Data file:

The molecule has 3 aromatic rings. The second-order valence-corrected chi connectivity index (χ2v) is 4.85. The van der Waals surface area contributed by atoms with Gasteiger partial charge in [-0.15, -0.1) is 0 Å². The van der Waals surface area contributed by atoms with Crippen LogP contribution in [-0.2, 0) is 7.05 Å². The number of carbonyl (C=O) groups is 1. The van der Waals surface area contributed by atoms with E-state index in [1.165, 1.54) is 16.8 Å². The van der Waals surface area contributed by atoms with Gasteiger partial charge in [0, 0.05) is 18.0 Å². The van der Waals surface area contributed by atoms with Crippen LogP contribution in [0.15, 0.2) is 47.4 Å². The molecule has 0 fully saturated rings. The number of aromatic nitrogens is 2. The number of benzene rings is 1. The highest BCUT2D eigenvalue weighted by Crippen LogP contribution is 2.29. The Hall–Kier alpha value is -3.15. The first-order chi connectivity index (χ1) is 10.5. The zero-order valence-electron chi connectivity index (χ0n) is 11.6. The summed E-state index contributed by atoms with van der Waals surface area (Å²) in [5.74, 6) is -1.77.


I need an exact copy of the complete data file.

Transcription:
The molecule has 3 aromatic rings. The second-order valence-corrected chi connectivity index (χ2v) is 4.85. The van der Waals surface area contributed by atoms with Gasteiger partial charge in [-0.15, -0.1) is 0 Å². The van der Waals surface area contributed by atoms with Crippen LogP contribution in [-0.2, 0) is 7.05 Å². The number of carbonyl (C=O) groups is 1. The van der Waals surface area contributed by atoms with E-state index in [1.165, 1.54) is 16.8 Å². The van der Waals surface area contributed by atoms with Gasteiger partial charge in [0, 0.05) is 18.0 Å². The van der Waals surface area contributed by atoms with Crippen LogP contribution in [0.15, 0.2) is 47.4 Å². The molecule has 0 fully saturated rings. The number of aromatic nitrogens is 2. The number of benzene rings is 1. The highest BCUT2D eigenvalue weighted by Crippen LogP contribution is 2.29. The Hall–Kier alpha value is -3.15. The first-order chi connectivity index (χ1) is 10.5. The zero-order valence-electron chi connectivity index (χ0n) is 11.6. The summed E-state index contributed by atoms with van der Waals surface area (Å²) in [5.74, 6) is -1.77.